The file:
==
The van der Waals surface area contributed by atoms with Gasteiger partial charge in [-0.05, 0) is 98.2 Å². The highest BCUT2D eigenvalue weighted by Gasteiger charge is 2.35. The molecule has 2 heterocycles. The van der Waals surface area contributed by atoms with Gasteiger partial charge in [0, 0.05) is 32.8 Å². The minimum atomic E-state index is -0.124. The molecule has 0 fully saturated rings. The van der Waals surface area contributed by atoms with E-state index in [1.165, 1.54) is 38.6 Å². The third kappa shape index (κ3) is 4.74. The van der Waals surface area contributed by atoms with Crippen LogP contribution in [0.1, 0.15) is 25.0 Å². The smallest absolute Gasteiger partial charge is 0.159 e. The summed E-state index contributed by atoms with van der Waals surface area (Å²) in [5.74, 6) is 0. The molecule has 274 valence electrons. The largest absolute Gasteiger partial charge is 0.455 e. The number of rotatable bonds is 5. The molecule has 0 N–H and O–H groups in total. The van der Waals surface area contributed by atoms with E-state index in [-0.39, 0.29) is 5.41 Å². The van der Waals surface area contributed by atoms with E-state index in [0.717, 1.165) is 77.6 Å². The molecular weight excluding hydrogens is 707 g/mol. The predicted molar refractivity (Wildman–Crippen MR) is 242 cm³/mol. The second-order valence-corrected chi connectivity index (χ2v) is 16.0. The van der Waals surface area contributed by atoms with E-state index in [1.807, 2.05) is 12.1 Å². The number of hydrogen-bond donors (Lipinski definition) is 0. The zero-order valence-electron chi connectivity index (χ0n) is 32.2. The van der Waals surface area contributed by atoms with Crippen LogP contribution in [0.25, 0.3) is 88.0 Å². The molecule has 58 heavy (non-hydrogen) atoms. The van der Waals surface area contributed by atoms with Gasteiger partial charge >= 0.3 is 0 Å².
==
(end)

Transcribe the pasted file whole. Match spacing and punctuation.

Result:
The van der Waals surface area contributed by atoms with Gasteiger partial charge in [-0.05, 0) is 98.2 Å². The highest BCUT2D eigenvalue weighted by Gasteiger charge is 2.35. The molecule has 2 heterocycles. The van der Waals surface area contributed by atoms with Gasteiger partial charge in [0, 0.05) is 32.8 Å². The minimum atomic E-state index is -0.124. The molecule has 0 fully saturated rings. The van der Waals surface area contributed by atoms with E-state index in [1.165, 1.54) is 38.6 Å². The third kappa shape index (κ3) is 4.74. The van der Waals surface area contributed by atoms with Crippen LogP contribution in [0.1, 0.15) is 25.0 Å². The smallest absolute Gasteiger partial charge is 0.159 e. The summed E-state index contributed by atoms with van der Waals surface area (Å²) in [5.74, 6) is 0. The molecule has 274 valence electrons. The largest absolute Gasteiger partial charge is 0.455 e. The number of rotatable bonds is 5. The molecule has 0 N–H and O–H groups in total. The van der Waals surface area contributed by atoms with E-state index in [-0.39, 0.29) is 5.41 Å². The van der Waals surface area contributed by atoms with E-state index in [0.717, 1.165) is 77.6 Å². The molecular weight excluding hydrogens is 707 g/mol. The predicted molar refractivity (Wildman–Crippen MR) is 242 cm³/mol. The second-order valence-corrected chi connectivity index (χ2v) is 16.0. The van der Waals surface area contributed by atoms with E-state index in [1.807, 2.05) is 12.1 Å². The number of hydrogen-bond donors (Lipinski definition) is 0. The zero-order valence-electron chi connectivity index (χ0n) is 32.2. The van der Waals surface area contributed by atoms with Crippen LogP contribution in [0.25, 0.3) is 88.0 Å². The molecule has 58 heavy (non-hydrogen) atoms. The van der Waals surface area contributed by atoms with Gasteiger partial charge >= 0.3 is 0 Å².